The day before this interview the Kana self-defense group was given ammunition.
(to 5:08, shot of self defense group walking)
It seems the layer of armed groups is getting as thick as the dense vegetation.
(to 5:14, shot of self defense group in front of vegetation)
Villagers, like Jean-Bertrand, a 24-year old who used to be a student in the capital, but came back to protect his family, have few good things to say about the military.
(to 5:30, shot of villager walking and then his house)
KANA VILLAGER, JEAN-BERTRAND
“When soldiers supposedly come to help out with security in the village, it creates more problems. They are supposed to do a good job and protect us. But the military never performs this good role. Instead they come to loot. When we tell them to come to solve a problem, they will add to the problem with looting. They will ask the village chief for animals. They harass Muslim shopkeepers, and they don’t do their work. You realize they are part of the problem as well. If the people of the village ensure their own security, it's much better that way.”
(to 6:16, video of Jean-Bertrand talking, with shots of military on top)
Robert Souleymane is one man hoping he could have gotten some protection when the main northwestern city of Bossangoa was overrun by mercenaries several years ago. (to 6:27, shots of Souleymane showing house)
He shows the house where he says he was taken and gang raped by a group of female Congolese fighters, and infected with HIV.
(to 6:37, shots of house)
WAR VICTIM, ROBERT SOULEYMANE
“I was caught right there by Congolese women. They were wearing fatigues and carrying weapons. They raped me in my house, here, by force. That’s how I got the problem (of HIV). My wife was gone to Chad at the time, and I didn’t know (I was infected). When she came back, we got back together and now, she is contaminated as well.”
(to 7:08, video of Souleymane interview)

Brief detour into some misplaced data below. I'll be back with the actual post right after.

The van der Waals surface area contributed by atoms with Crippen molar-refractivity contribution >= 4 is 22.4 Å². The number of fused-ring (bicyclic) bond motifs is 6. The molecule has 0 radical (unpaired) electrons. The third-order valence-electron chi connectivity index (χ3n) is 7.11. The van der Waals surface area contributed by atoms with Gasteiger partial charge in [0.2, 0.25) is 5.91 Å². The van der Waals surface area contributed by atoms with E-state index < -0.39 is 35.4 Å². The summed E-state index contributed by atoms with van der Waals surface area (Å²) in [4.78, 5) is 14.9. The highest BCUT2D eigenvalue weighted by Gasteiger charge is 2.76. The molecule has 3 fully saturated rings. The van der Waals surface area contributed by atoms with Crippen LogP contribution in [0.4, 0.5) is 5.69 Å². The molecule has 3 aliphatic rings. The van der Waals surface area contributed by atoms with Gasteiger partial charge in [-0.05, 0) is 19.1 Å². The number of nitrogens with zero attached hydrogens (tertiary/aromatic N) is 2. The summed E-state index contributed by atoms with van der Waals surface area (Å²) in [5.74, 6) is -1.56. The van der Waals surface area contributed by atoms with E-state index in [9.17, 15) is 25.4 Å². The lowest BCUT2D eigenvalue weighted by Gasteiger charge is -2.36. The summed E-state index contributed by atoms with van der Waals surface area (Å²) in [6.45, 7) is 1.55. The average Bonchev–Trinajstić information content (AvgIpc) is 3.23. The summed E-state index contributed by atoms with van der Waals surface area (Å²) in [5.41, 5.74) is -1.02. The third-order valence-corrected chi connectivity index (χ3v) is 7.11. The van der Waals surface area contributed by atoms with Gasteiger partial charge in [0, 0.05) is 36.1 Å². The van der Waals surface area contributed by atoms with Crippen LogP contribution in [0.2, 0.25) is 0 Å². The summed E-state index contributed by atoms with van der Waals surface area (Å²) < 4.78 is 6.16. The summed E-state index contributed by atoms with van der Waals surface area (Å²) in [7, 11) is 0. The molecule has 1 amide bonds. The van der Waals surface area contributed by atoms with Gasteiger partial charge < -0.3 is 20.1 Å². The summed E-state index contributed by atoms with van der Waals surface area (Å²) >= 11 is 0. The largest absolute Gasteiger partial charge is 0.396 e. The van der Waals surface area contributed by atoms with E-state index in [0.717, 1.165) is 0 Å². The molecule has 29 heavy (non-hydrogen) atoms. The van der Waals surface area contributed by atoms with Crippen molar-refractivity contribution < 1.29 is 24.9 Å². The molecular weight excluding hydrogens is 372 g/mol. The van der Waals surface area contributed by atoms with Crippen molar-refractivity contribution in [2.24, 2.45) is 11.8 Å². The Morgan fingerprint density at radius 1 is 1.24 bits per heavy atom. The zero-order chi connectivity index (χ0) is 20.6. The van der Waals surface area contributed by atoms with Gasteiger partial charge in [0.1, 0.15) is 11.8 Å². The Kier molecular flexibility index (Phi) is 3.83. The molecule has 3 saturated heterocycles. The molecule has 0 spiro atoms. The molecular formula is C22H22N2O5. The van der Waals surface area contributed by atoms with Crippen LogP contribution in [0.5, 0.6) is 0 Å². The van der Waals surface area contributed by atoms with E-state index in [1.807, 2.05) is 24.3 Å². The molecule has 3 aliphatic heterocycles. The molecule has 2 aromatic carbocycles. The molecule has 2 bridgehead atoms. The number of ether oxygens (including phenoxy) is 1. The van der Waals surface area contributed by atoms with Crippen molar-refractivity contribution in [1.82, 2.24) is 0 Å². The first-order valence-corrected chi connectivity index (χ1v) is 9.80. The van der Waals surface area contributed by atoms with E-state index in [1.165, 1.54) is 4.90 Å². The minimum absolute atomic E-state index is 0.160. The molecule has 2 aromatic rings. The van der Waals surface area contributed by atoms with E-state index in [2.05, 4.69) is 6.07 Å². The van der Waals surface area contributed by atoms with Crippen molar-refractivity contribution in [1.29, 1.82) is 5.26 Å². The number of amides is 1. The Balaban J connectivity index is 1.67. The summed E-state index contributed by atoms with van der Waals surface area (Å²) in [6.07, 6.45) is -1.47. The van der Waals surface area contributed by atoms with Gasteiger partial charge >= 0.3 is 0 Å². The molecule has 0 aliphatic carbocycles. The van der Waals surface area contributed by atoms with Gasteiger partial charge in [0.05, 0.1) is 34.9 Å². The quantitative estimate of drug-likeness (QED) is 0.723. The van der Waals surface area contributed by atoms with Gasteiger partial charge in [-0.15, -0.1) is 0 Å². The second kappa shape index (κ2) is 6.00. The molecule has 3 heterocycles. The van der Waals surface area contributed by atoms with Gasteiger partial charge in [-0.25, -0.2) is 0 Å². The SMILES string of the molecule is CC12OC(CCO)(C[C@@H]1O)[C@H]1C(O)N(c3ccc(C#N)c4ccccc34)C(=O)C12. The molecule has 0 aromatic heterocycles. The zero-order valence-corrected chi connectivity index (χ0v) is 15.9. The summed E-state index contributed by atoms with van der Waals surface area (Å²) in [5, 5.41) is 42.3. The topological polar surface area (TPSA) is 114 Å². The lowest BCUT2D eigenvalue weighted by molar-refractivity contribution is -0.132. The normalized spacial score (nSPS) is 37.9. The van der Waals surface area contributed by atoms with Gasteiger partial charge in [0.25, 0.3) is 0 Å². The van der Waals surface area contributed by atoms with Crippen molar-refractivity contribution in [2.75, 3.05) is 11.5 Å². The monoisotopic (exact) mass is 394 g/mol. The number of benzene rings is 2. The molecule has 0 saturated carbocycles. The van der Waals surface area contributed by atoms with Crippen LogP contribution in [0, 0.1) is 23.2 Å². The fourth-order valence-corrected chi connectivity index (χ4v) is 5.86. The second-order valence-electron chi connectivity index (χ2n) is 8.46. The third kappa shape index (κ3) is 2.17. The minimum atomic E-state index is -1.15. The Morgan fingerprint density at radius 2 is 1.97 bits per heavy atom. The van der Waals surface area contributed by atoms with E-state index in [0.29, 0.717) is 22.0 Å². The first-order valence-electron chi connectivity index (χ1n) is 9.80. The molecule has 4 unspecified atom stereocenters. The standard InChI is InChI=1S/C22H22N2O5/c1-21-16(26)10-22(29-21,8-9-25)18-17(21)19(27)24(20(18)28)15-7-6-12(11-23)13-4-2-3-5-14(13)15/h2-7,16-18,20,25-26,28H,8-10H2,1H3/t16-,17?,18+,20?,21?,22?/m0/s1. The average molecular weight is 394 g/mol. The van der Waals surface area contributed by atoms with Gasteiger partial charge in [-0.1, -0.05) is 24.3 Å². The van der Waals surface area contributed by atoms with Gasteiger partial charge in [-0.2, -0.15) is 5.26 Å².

Lanzer says the problem of rape remains as prevalent today. He recently tried to defuse a pattern of rape around the northern town of Kaga Bandoro.
(to 7:18, video of the house)
“Along a stretch of road of about 50 kilometers, where the situation was particularly bad, we essentially started going up and down the road and talking with everybody that we could find who had a weapon, who could force himself or herself, onto somebody else, simply by the power of the gun. It was serious. We were approaching in some communities levels of gender-based violence which are often associated with acute situations such as that in Darfur.”
(to 7:50, video of Lanzer interview, with shots of men walking with guns)
The northern town of Birao,on the border with Darfur, was itself torn by conflict last year. Soldiers were accused of attacking certain ethnically-dominated neighborhoods after rebels had taken over for one month but then retreated.
(to 8:09, shots of Birao, and soldiers)
The rebels were finally pushed out with the help of French forces, now acting under the banner of EUFOR, a European Union peacekeeping mission trying to secure areas where Darfurian refugees are living. Commander Thomas Guerin explains his mission.
(to 8:26, shots of French troops, hoisting EUFOR flag, shot of patrol with Darfurian refugees)
EUFOR COMMANDER THOMAS GUERIN
“My mission in Birao is to carry out a safe and secure environment mission. We have to present a deterrent force in the area, patrolling daily in the whole area of responsibility of the detachment.”
(to 8:48, video of Guerin interview with shots of patrol)
But on this day a few kilometers away from their base, as soon as rain started to fall, the French security mission decided it was time to suspend their patrol so they headed back to base.
(to 9:08, shots of patrol and lightning and thunder)
In November 2008, not far from Birao, the town of Sam Ouandja, which usually shelters several thousand Darfurians, was emptied out during a rebel attack, despite the nearby French presence. (to 9:28, shot of empty town)
Human rights activists also accuse the self-defense groups of committing atrocities.
(to 9:32, shot of self-defense group)
In the Central African Republic, it seems citizens are left to fend for themselves, and that they have to deal with more armed groups, rather than fewer.
(to 10:00, shot of self-defense group)